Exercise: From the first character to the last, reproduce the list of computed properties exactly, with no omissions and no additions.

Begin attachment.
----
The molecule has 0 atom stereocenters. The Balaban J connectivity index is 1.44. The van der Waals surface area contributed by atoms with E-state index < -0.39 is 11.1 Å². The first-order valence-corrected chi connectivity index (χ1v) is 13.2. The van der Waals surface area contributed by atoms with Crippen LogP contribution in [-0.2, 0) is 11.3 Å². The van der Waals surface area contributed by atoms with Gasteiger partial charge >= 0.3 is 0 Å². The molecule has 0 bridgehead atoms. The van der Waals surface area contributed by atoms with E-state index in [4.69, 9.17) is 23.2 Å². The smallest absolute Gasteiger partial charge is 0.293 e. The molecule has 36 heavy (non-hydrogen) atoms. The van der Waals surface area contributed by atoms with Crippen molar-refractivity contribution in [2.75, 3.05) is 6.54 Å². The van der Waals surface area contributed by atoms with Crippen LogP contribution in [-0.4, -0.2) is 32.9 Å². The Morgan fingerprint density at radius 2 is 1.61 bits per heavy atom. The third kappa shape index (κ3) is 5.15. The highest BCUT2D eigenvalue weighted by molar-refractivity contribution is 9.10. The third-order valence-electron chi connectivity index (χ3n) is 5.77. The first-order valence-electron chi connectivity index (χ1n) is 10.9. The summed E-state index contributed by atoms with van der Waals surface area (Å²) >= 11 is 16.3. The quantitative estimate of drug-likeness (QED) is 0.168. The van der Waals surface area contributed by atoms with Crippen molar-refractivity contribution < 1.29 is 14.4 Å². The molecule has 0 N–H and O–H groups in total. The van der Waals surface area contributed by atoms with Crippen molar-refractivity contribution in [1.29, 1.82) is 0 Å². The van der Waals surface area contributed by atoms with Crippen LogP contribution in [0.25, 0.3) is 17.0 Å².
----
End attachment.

The molecule has 0 atom stereocenters. The Balaban J connectivity index is 1.44. The van der Waals surface area contributed by atoms with E-state index < -0.39 is 11.1 Å². The first-order valence-corrected chi connectivity index (χ1v) is 13.2. The van der Waals surface area contributed by atoms with Crippen LogP contribution in [-0.2, 0) is 11.3 Å². The van der Waals surface area contributed by atoms with Gasteiger partial charge >= 0.3 is 0 Å². The molecule has 0 bridgehead atoms. The van der Waals surface area contributed by atoms with E-state index in [4.69, 9.17) is 23.2 Å². The smallest absolute Gasteiger partial charge is 0.293 e. The molecule has 36 heavy (non-hydrogen) atoms. The van der Waals surface area contributed by atoms with Crippen molar-refractivity contribution in [2.75, 3.05) is 6.54 Å². The van der Waals surface area contributed by atoms with Crippen LogP contribution in [-0.4, -0.2) is 32.9 Å². The Morgan fingerprint density at radius 2 is 1.61 bits per heavy atom. The third kappa shape index (κ3) is 5.15. The highest BCUT2D eigenvalue weighted by molar-refractivity contribution is 9.10. The third-order valence-electron chi connectivity index (χ3n) is 5.77. The first-order valence-electron chi connectivity index (χ1n) is 10.9. The summed E-state index contributed by atoms with van der Waals surface area (Å²) >= 11 is 16.3. The quantitative estimate of drug-likeness (QED) is 0.168. The van der Waals surface area contributed by atoms with Crippen molar-refractivity contribution < 1.29 is 14.4 Å². The molecule has 0 N–H and O–H groups in total. The van der Waals surface area contributed by atoms with Crippen molar-refractivity contribution in [1.29, 1.82) is 0 Å². The van der Waals surface area contributed by atoms with Crippen LogP contribution in [0.25, 0.3) is 17.0 Å².